on the ocean, sailing under the Confederate or Consul. This regulation, however, is not to rebellion flag of the seceded States, or which take effect in regard to persons coming from may be found acting under a privateer com- abroad until a reasonable time shall have mission issued by the Government under Jef- elapsed for it to become known in the country ferson Davis as its President. Therefore the from which they may proceed. undersigned, in behalf of Captain George Walen -Ar Philadelphia, Pa., Pierce Butler was and others, would respectfully make application arrested this afternoon by the United States to your Excellency, as President of the United marshal at the order of the Secretary of War States, to issue an order to the undersigned to and taken to New York. The arrest was capture and take such vessels for a bounty to caused by intercepted letters from him giving be paid by the Government, under such stipu- information to the Confederates.—National lations and conditions as may be deemed ad- Intelligencer, August 21. visable, with a view to protect our commerce
-In Haverhill, Mass., this evening, Ambrose and mercantile interests of such of our citizens L. Kimball, editor of the Essex County Demas may be considered loyal and patriotic, in be- ocrat, was forcibly taken from his house by an half of the Government of the United States, excited mob, and, refusing information, was who are desirous of the maintenance of the covered with a coat of tar and feathers, and Constitution, the Union, and the laws of our ridden on a rail through the town. Subsecountry.”
quently, under threats of violence, Mr. K. -To-day two hundred and forty fugitives promised to keep his pen dry in aid of refrom East Tennessee, men driven from their bellion, and was liberated. The town auhomes, were fed in the Seminary yard in Dan- thorities and many good citizens unsuccessville, Ky. Some of them were elderly men fully attempted to quell the mob. Mr. Kimand some young, and all had been compelled to ball, after suffering the abuse and indignity of abandon their families, and were ill-clad, almost the mob for a long time, made the following barefoot, weary, and hungry. The whole of the affirmation on his knees: “I am sorry that I two hundred and forty fugitives enlisted in the have published what I have, and I promise that United States service at Camp Dick Robinson, I will never again write or publish articles in Kentucky.-Louisville Journal.
against the North and in favor of secession, so -The office of the Sentinel at Easton, Pa., help me God.” After this he was conducted to was destroyed by a crowd of Unionists.-Phila. his home.—N. Y. Herald, August 21. Press, August 20.
-A BATTLE took place to-night at Charles. The town of Commerce, Mo., forty mileston, Mo., between the National forces, about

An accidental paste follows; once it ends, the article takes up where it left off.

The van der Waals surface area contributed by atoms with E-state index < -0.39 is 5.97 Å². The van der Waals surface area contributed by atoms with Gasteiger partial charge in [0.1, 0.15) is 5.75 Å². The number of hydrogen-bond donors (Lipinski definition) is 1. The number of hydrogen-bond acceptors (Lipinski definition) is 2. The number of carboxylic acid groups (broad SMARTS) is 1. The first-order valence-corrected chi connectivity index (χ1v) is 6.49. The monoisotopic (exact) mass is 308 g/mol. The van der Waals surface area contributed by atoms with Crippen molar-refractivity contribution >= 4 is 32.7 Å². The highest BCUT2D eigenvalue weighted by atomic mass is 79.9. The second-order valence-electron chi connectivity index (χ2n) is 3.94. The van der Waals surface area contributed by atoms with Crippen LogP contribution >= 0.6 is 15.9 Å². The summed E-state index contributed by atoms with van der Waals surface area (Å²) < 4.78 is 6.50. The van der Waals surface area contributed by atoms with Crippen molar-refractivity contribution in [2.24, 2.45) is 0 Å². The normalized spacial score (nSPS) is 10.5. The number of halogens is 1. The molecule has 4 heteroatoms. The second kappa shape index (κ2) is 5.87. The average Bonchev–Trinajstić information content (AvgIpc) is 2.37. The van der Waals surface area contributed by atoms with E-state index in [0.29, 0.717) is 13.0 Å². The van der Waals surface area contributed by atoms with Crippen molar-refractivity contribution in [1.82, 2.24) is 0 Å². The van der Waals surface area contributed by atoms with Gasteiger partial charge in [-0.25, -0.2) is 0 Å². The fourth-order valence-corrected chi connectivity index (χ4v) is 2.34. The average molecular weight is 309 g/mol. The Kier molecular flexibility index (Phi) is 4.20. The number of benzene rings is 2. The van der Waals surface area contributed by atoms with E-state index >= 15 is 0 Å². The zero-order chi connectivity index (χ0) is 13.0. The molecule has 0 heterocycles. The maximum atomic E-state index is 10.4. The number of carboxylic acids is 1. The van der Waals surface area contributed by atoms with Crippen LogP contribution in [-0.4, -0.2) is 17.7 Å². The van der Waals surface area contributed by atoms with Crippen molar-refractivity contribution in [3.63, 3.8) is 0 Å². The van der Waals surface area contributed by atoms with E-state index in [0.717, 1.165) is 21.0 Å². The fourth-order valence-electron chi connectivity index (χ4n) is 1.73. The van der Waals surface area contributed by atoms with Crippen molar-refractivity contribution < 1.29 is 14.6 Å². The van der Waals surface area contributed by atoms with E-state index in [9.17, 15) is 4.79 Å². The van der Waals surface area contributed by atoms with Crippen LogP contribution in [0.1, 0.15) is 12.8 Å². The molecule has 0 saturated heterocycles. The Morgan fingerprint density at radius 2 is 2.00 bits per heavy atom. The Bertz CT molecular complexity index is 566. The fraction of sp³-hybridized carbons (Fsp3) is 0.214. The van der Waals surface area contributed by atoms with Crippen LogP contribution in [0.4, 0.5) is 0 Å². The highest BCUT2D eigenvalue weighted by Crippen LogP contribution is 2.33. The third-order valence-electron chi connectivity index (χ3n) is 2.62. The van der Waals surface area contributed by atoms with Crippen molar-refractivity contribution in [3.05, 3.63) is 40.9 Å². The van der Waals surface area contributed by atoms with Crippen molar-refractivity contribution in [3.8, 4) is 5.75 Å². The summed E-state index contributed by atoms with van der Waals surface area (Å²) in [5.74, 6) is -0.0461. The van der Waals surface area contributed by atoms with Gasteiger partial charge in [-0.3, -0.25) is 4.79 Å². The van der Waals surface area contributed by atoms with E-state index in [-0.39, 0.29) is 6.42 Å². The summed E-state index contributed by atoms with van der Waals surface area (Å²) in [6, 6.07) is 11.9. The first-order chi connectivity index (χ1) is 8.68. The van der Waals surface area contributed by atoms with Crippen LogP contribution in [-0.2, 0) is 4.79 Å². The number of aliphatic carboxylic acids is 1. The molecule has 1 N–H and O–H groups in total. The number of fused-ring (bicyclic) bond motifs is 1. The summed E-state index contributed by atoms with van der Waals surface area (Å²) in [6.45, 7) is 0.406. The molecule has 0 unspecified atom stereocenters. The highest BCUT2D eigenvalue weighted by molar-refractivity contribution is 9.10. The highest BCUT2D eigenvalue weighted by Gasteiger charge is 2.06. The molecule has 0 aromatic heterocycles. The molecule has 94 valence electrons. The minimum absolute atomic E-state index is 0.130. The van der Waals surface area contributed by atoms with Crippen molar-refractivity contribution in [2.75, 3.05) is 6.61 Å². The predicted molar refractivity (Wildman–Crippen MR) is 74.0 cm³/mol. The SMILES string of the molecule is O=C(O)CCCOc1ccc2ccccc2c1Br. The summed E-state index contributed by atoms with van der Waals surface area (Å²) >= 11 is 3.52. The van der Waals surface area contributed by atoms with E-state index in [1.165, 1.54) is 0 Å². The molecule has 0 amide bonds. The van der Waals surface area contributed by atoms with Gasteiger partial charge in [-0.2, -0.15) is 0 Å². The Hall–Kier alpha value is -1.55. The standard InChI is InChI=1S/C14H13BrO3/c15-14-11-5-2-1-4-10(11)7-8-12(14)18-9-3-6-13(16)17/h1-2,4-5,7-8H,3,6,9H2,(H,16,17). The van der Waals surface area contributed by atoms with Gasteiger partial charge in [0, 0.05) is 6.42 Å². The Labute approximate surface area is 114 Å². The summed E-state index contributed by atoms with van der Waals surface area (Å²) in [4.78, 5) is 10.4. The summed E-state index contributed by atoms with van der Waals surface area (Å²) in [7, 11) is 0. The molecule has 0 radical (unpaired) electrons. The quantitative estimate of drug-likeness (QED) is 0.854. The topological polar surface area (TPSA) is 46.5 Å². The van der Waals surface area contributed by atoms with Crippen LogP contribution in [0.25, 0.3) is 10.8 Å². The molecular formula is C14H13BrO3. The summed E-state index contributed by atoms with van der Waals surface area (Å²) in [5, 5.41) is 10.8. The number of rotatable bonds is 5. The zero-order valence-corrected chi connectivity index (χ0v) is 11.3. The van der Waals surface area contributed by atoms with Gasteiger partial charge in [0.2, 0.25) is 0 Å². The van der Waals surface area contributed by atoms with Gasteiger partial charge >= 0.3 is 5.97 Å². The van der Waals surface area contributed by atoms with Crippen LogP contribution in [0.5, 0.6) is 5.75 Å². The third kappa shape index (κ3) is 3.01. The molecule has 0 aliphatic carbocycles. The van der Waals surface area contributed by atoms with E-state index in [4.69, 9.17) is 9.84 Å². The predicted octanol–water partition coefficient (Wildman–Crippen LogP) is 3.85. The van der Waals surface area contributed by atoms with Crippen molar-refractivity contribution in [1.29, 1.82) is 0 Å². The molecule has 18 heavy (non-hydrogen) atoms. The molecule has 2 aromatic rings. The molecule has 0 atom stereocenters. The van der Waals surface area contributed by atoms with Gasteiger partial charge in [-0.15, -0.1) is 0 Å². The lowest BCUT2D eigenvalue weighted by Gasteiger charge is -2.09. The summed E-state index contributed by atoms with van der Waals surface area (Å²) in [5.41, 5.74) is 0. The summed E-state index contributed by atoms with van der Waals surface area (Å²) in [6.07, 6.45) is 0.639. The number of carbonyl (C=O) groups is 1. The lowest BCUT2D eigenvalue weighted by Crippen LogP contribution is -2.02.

two hundred and fifty strong, consisting of the from Cairo, I., which was taken by a battery
Twenty-second Illinois Regiment, under complanted by the secessionists, was retaken by mand of Col. Dougherty, accompanied by Lieut.five hundred troops sent down from Cape Col. Ransom, of the Eleventh Illinois Regiment. Girardeau by order of Gen. Fremont. The
The rebel force was estimated at six to seven rebels made no stand with their battery on the
hundred men, and commanded by Col. Hunter, approach of the National troops. Their number was about one hundred and fifty infantry was victorious, completely routing the rebels
of Jeff. Thompson's army. The National force and one hundred and fifty cavalry.—Boston killing forty and taking seventeen prisoners. Transcript, August 21.
The National loss was one killed, viz.: Wm. P. -This day the Department of State, at Sharp, of Company A. Among the wounded Washington, gave notice that “no person will were Col. Dougherty, slightly; Lieut.-Col. be allowed to go abroad from a port of the Ransom, shot in the shoulder, not serious; United States without a passport either from Capt. Johnson, Company A, shot in the leg; this Department or countersigned by the Sec George A. Perry, slightly wounded in the arm. retary of State; nor will any person be Capt. Noleman, with fifty mounted men, left allowed to land in the United States without a Bird's Point at about six o'clock this evening passport from a Minister or Consul of the for Charleston, to join the forces under Col. United States, or, if a foreigner, from his own Dougherty, but failed to form a junction with Government, countersigned by such Minister or them. They met a party of rebels about one